As novelties go, Tampa's electric street car system is cute as the dickens. All those yellow cars recalling a bygone time. The conductors in their period getup. It's all so very charming.
But nostalgia comes at a price. And it's not pretty.
While the trolley system with its honking horns and ringing bells is very nice, nice is not enough. But it is oh so very Tampa — a day late and $100,000 short.
What is it about this place and its seeming inability to ever get much of anything involving transportation remotely right?
From the Chinese fire drill that constitutes the I-275/I-4 junction, to the ill-planned Veterans Expressway, to the vehicular refugee camp otherwise known as Bruce B. Downs Boulevard, why can't we figure out any of this stuff?
After all, this is the same place that once had a monorail system linking Harbour Island to the — ahem — mainland of Tampa, a distance of about half a mile that had no stop at the convention center. Duh.
This is also the same place that once seriously considered installing giant nets on the elevated portion of the Lee Roy Selmon Expressway to capture errant cars going the wrong way. Really, people were serious about that.
So it hardly should come as a surprise the streetcar system faced a $100,000 shortfall, a problem only solved at the last minute by Mayor Bob Buckhorn's ability to persuade the Tampa Port Authority to continue the subsidy.
The problems hounding the streetcars are pretty simple and pretty obvious. The solutions are another matter.
Quite simply, the streetcars are little more than a glorified carnival ride. If you want to get from the greater Channelside area to Ybor City — and you have plenty of time on your hands — then swell, the trolley will get you back and forth eventually.
That's peachy if you are a tourist. And no doubt you'll enjoy the leisurely pace of the experience. But if you want to make the same trip as a downtown worker for lunch, three simple words: Are you nuts?
And therein lies the problem. The trolley is a tourist attraction, not a mode of utilitarian transportation. There's a huge difference.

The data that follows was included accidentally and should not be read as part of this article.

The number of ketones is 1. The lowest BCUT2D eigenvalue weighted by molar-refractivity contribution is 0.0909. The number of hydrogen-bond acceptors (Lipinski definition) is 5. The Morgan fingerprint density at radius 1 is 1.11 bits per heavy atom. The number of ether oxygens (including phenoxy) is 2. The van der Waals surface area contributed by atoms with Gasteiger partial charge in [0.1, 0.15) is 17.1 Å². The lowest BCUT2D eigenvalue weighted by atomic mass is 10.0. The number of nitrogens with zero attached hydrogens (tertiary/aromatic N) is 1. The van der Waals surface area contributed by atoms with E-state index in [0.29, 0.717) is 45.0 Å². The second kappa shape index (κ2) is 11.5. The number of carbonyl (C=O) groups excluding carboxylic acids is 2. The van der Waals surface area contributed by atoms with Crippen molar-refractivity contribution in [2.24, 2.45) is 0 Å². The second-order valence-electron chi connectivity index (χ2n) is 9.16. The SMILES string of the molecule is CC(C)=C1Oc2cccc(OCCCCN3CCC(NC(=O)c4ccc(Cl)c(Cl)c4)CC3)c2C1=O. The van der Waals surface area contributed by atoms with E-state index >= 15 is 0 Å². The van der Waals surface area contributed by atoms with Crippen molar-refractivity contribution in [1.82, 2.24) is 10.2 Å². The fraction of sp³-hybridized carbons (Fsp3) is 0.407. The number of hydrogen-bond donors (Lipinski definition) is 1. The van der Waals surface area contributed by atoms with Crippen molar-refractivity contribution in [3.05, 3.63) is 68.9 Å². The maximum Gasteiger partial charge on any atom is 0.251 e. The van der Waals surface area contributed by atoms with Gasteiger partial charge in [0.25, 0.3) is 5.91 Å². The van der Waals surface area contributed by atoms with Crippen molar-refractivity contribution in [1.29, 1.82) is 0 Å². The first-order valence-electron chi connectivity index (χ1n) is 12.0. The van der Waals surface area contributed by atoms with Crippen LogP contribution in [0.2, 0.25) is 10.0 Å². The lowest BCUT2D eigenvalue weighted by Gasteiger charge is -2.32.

Thus an elemental question. What do the city mandarins want the trolley to be? And — gulp — how much is everyone willing to pay for it?
The trolley, with its limited route, was ill-conceived from the start. In a perfect world, or at least a Tampa world where people would commit the revolutionary act of thinking things through, the streetcar system would have been designed as a loop from downtown Tampa, through Channelside, to Ybor City, up through Tampa Heights and then back to downtown.
That way — and here's the revolutionary part — people would actually use it to get around the core of the city — tourists, downtown workers, city dwellers. A real, genuine, light rail system!
Expensive? You betcha.
It was 10 years ago that the trolley first began rolling between Channelside and Ybor. Ten long, long years of back and forth, back and forth, back and forth. This is the Sisyphus of public transportation.
But what's the better approach? A trolley operating on a limited route, or one that more people would use, which could enhance the appeal of Tampa's core to residents and visitors alike?
Buckhorn's political skills have saved the trolley for the moment. That's good. Now the challenge is to expand the system's value and worthiness.
For that, the mayor will need to be a magician.